Pumpkin Spice It Up!

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It’s October and you know what that means – it’s pumpkin spice season. So, what’s inside this must-have fall flavor and is it really good for us? Used the right way, pumpkin spice is a nutritional powerhouse. Take a look at the benefits of this popular spice and pump-kin yourself up. 


This favorite spice is full of antioxidants that help ease inflammation. It’s been suggested it lowers blood sugar, relieves digestive discomfort and reduces blood pressure. This spice comes from the inner bark of a small evergreen tree where the bark is peeled and laid in the sun to dry where it curls up into rolls known as cinnamon sticks – who knew! 


Known for its warm nutty flavor, this little seed is loaded with benefits. Commonly found in its ground form, this traditional herbal medicine is used to improve digestion, treat insomnia, relieve joint pain and improves brain activity. Fun fact – mix it with honey and use it as a face scrub for healthy, supple skin.


Best known to help your queasy stomach, this tropical plant is perfect for helping with morning sickness to motion sickness. Its anti-inflammatory assets work to soothe migraine and muscle pain. While a ginger plant can grow up to 4 feet tall, it is the rhizome – the underground stem – that we eat.


If it could be renamed, Allbenefits would be appropriate due to the multitude of health benefits associated with these dried berries. Uses include easing a toothache or headache, settling an upset stomach, reducing inflammation and boosting your immunity. Though it is not a mixture of spices, in the early 17th century it was named allspice due to its combination of clove, cinnamon, and nutmeg flavors.


Though the image of the school art project of an orange mercilessly stabbed with these little brown stems comes to mind, cloves have many uses that raise its level of usefulness. It ranks highest in antioxidant levels, relieves congestion, heals minor cuts, and may reduce chronic inflammation. Place crushed cloves on your kitchen counter and the scent will send ants off in another direction.

10 Ways To Pumpkin Spice It Up


Season sweet veggies, like sweet potatoes, carrots or winter squash, then slide the pan into the oven for yummy goodness.


Mix in some pumpkin spice with your coffee grounds and brew for just the right sweetness for your morning cup of java.


Use pumpkin spice instead of other seasonings when making spiced nuts. Most spiced nuts freeze well so place in snack-sized baggies and grab one when your sweet tooth craving calls.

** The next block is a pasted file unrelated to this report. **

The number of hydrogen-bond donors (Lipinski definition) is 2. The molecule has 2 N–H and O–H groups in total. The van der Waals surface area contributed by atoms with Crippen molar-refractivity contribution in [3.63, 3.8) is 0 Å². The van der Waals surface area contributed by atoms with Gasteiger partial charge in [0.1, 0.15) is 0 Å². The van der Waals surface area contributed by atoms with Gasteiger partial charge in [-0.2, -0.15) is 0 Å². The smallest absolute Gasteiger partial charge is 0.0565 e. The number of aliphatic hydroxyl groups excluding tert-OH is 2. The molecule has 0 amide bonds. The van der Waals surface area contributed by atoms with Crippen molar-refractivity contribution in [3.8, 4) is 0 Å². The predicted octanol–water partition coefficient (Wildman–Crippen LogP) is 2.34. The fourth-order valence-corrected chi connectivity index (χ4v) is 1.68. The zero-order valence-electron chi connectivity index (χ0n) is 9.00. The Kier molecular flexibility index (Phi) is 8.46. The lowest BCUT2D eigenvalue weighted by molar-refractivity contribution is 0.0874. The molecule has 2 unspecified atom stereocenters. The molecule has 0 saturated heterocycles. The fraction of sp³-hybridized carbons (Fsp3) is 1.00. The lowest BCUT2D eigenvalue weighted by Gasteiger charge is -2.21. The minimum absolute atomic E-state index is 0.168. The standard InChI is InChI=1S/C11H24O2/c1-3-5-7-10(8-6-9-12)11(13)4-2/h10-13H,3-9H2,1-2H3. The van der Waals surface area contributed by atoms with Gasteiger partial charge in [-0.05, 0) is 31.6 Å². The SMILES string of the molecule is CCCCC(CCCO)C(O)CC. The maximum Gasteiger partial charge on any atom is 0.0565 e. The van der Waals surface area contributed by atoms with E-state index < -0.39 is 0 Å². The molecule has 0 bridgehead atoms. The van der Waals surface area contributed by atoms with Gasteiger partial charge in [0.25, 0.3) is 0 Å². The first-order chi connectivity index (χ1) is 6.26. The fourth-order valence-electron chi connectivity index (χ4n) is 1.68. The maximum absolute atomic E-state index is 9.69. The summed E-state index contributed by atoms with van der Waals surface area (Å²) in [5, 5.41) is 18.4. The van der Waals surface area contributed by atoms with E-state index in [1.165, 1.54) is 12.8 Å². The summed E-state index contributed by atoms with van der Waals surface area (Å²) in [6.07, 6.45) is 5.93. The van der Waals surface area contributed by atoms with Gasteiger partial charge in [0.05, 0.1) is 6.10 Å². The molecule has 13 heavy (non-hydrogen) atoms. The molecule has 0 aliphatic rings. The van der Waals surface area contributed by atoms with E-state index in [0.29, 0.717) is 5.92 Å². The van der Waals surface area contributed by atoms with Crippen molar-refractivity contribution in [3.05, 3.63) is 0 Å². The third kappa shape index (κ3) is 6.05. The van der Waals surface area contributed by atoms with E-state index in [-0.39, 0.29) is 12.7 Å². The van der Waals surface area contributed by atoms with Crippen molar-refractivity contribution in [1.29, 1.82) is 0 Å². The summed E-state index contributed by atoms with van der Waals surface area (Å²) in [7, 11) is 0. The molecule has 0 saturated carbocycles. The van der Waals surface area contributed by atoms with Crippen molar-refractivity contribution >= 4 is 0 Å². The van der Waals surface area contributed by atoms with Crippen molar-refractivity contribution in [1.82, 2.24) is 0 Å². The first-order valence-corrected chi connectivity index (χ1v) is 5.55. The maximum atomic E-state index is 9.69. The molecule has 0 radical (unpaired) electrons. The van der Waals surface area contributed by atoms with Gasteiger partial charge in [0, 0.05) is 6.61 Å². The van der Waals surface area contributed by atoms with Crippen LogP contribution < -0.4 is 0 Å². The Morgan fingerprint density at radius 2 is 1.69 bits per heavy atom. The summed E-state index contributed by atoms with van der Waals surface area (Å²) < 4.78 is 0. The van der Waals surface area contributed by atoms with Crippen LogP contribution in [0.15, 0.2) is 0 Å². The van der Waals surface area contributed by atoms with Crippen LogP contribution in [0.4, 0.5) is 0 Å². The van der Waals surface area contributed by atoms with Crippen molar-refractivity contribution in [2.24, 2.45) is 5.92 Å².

Mix into whipped cream and add a dollop to your slice of apple or pecan pie. Want to go further? Spoon onto an English Muffin in the morning and you’ll be smiling all day.


Nothing says good morning like a stack of steaming fluffy pumpkin pancakes. Just mix in about a half teaspoon pumpkin spice per one cup of pancake batter and yumminess follows.


Pumpkin ravioli is the rage so try out this sauce. Whip up some sage butter sauce with pumpkin spice as a mix-in. Are you really eating dinner or is this dessert?


Lightly mist your popped popcorn with oil spray then sprinkle on pumpkin spice. Skip the salt and opt for this touch of sweetness. Or use both for a sweet/salty treat.


The secret is in the filling in these homemade rolls – mix up one tablespoon butter, a couple tablespoons of canned pumpkin puree, half cup brown sugar and two and a half teaspoons of pumpkin pie spice. Want them quick? Grab a tube of cinnamon rolls from the grocer’s refrigerated shelf. 


Find your favorite pumpkin spice liqueur recipe online and rather than steeping whole spices in aged rum, sprinkle in a few teaspoons of pumpkin spice into the mix. This is the recipe to sip your fall evenings away.


Did you really think we’d skip this one? Mix together a cup of brewed coffee, half cup of warm milk, a touch of vanilla extract, and a smidgen of sugar. Sprinkle with pumpkin spice. Warning, this may become a daily habit! 

Mix It Up

Craving some pumpkin spice but no time for a grocery run? Reach into your spice cabinet and whip it up yourself.

  • 1 ½ tsp ground allspice
  • 1  ½ tsp ground cloves
  • 2 tsp ground ginger
  • 2 tsp nutmeg
  • 3 Tbsp ground cinnamon

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